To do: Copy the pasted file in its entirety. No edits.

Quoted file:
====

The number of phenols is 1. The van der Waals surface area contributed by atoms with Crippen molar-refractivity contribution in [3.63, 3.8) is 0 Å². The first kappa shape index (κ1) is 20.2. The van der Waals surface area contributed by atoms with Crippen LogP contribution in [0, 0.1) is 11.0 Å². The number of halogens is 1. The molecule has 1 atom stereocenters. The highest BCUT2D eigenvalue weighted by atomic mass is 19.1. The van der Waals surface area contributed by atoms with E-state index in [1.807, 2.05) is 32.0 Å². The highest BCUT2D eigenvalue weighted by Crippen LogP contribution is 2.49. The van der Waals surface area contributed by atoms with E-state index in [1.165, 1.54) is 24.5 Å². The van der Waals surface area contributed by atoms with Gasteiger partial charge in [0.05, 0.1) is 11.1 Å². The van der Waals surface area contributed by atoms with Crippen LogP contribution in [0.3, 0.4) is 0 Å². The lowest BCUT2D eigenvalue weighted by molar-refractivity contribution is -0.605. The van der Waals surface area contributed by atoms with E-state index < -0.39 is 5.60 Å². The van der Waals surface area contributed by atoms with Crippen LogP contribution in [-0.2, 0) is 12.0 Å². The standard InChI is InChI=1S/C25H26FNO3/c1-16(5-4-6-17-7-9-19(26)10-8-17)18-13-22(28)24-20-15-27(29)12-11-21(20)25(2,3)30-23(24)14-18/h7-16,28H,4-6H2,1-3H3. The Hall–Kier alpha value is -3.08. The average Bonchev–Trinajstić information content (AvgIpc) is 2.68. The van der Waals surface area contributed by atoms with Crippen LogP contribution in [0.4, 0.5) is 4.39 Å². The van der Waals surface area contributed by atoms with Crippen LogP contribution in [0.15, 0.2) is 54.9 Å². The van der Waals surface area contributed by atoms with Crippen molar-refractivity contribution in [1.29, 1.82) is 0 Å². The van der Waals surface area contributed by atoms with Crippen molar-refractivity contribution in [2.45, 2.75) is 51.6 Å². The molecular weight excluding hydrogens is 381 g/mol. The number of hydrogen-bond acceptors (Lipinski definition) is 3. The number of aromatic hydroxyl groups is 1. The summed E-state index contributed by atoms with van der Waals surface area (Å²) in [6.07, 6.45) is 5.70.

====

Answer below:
The number of phenols is 1. The van der Waals surface area contributed by atoms with Crippen molar-refractivity contribution in [3.63, 3.8) is 0 Å². The first kappa shape index (κ1) is 20.2. The van der Waals surface area contributed by atoms with Crippen LogP contribution in [0, 0.1) is 11.0 Å². The number of halogens is 1. The molecule has 1 atom stereocenters. The highest BCUT2D eigenvalue weighted by atomic mass is 19.1. The van der Waals surface area contributed by atoms with E-state index in [1.807, 2.05) is 32.0 Å². The highest BCUT2D eigenvalue weighted by Crippen LogP contribution is 2.49. The van der Waals surface area contributed by atoms with E-state index in [1.165, 1.54) is 24.5 Å². The van der Waals surface area contributed by atoms with Gasteiger partial charge in [0.05, 0.1) is 11.1 Å². The van der Waals surface area contributed by atoms with Crippen LogP contribution in [0.3, 0.4) is 0 Å². The lowest BCUT2D eigenvalue weighted by molar-refractivity contribution is -0.605. The van der Waals surface area contributed by atoms with E-state index < -0.39 is 5.60 Å². The van der Waals surface area contributed by atoms with Crippen LogP contribution in [-0.2, 0) is 12.0 Å². The standard InChI is InChI=1S/C25H26FNO3/c1-16(5-4-6-17-7-9-19(26)10-8-17)18-13-22(28)24-20-15-27(29)12-11-21(20)25(2,3)30-23(24)14-18/h7-16,28H,4-6H2,1-3H3. The Hall–Kier alpha value is -3.08. The average Bonchev–Trinajstić information content (AvgIpc) is 2.68. The van der Waals surface area contributed by atoms with Crippen LogP contribution in [0.4, 0.5) is 4.39 Å². The van der Waals surface area contributed by atoms with Crippen LogP contribution in [0.15, 0.2) is 54.9 Å². The van der Waals surface area contributed by atoms with Crippen molar-refractivity contribution in [1.29, 1.82) is 0 Å². The van der Waals surface area contributed by atoms with Crippen molar-refractivity contribution in [2.45, 2.75) is 51.6 Å². The molecular weight excluding hydrogens is 381 g/mol. The number of hydrogen-bond acceptors (Lipinski definition) is 3. The number of aromatic hydroxyl groups is 1. The summed E-state index contributed by atoms with van der Waals surface area (Å²) in [6.07, 6.45) is 5.70.